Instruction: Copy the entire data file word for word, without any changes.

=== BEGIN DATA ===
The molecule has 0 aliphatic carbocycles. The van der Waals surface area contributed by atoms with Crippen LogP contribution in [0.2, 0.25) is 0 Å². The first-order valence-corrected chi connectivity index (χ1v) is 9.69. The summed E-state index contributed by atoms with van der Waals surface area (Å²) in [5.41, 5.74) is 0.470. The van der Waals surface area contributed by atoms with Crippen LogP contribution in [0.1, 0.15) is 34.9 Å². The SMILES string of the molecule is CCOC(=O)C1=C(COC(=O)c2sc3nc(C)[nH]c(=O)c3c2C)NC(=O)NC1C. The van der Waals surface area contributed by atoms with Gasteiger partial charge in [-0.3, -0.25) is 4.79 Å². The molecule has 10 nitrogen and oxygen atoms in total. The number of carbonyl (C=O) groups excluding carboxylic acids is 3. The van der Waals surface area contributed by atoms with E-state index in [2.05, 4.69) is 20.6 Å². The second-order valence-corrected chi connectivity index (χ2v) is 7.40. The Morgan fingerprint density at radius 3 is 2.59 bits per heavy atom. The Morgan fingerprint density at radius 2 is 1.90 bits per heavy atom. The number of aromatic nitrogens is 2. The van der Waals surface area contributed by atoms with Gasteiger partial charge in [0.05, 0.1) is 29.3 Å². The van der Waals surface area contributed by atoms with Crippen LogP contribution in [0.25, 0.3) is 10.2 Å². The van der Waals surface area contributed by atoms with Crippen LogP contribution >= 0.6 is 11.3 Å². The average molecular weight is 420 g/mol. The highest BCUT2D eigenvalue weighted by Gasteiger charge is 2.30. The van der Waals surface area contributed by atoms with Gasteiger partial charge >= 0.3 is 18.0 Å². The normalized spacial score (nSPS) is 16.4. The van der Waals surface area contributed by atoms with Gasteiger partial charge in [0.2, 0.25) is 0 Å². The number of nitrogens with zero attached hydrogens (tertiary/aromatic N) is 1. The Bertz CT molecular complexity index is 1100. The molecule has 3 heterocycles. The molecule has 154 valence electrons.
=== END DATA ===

The molecule has 0 aliphatic carbocycles. The van der Waals surface area contributed by atoms with Crippen LogP contribution in [0.2, 0.25) is 0 Å². The first-order valence-corrected chi connectivity index (χ1v) is 9.69. The summed E-state index contributed by atoms with van der Waals surface area (Å²) in [5.41, 5.74) is 0.470. The van der Waals surface area contributed by atoms with Crippen LogP contribution in [0.1, 0.15) is 34.9 Å². The SMILES string of the molecule is CCOC(=O)C1=C(COC(=O)c2sc3nc(C)[nH]c(=O)c3c2C)NC(=O)NC1C. The van der Waals surface area contributed by atoms with Gasteiger partial charge in [-0.3, -0.25) is 4.79 Å². The molecule has 10 nitrogen and oxygen atoms in total. The number of carbonyl (C=O) groups excluding carboxylic acids is 3. The van der Waals surface area contributed by atoms with E-state index in [2.05, 4.69) is 20.6 Å². The second-order valence-corrected chi connectivity index (χ2v) is 7.40. The Morgan fingerprint density at radius 3 is 2.59 bits per heavy atom. The Morgan fingerprint density at radius 2 is 1.90 bits per heavy atom. The number of aromatic nitrogens is 2. The van der Waals surface area contributed by atoms with Gasteiger partial charge in [0.05, 0.1) is 29.3 Å². The van der Waals surface area contributed by atoms with Crippen LogP contribution in [0.25, 0.3) is 10.2 Å². The van der Waals surface area contributed by atoms with Crippen LogP contribution >= 0.6 is 11.3 Å². The average molecular weight is 420 g/mol. The highest BCUT2D eigenvalue weighted by Gasteiger charge is 2.30. The van der Waals surface area contributed by atoms with Gasteiger partial charge >= 0.3 is 18.0 Å². The normalized spacial score (nSPS) is 16.4. The van der Waals surface area contributed by atoms with Gasteiger partial charge in [0.2, 0.25) is 0 Å². The number of nitrogens with zero attached hydrogens (tertiary/aromatic N) is 1. The Bertz CT molecular complexity index is 1100. The molecule has 3 heterocycles. The molecule has 154 valence electrons.